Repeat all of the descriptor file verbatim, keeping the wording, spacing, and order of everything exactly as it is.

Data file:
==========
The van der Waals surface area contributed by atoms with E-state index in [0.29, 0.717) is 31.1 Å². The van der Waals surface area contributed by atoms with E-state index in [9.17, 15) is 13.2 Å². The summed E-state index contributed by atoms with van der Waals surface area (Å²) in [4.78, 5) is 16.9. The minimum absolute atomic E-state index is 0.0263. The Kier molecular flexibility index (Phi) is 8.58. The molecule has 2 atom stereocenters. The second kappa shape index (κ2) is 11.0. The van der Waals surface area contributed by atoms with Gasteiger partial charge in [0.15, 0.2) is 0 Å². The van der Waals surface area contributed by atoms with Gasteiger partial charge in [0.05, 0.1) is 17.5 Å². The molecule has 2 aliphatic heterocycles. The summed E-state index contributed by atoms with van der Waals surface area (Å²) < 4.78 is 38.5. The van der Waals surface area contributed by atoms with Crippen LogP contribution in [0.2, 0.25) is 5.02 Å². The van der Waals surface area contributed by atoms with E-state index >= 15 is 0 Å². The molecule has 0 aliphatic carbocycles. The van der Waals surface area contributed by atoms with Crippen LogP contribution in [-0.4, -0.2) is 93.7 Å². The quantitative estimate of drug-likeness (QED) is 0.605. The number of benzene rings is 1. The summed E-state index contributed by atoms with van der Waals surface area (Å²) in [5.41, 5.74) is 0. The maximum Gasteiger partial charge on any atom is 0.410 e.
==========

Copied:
The van der Waals surface area contributed by atoms with E-state index in [0.29, 0.717) is 31.1 Å². The van der Waals surface area contributed by atoms with E-state index in [9.17, 15) is 13.2 Å². The summed E-state index contributed by atoms with van der Waals surface area (Å²) in [4.78, 5) is 16.9. The minimum absolute atomic E-state index is 0.0263. The Kier molecular flexibility index (Phi) is 8.58. The molecule has 2 atom stereocenters. The second kappa shape index (κ2) is 11.0. The van der Waals surface area contributed by atoms with Gasteiger partial charge in [0.15, 0.2) is 0 Å². The van der Waals surface area contributed by atoms with Gasteiger partial charge in [0.05, 0.1) is 17.5 Å². The molecule has 2 aliphatic heterocycles. The summed E-state index contributed by atoms with van der Waals surface area (Å²) < 4.78 is 38.5. The van der Waals surface area contributed by atoms with Crippen LogP contribution in [0.2, 0.25) is 5.02 Å². The van der Waals surface area contributed by atoms with E-state index >= 15 is 0 Å². The molecule has 0 aliphatic carbocycles. The van der Waals surface area contributed by atoms with Crippen LogP contribution in [-0.4, -0.2) is 93.7 Å². The quantitative estimate of drug-likeness (QED) is 0.605. The number of benzene rings is 1. The summed E-state index contributed by atoms with van der Waals surface area (Å²) in [5.41, 5.74) is 0. The maximum Gasteiger partial charge on any atom is 0.410 e.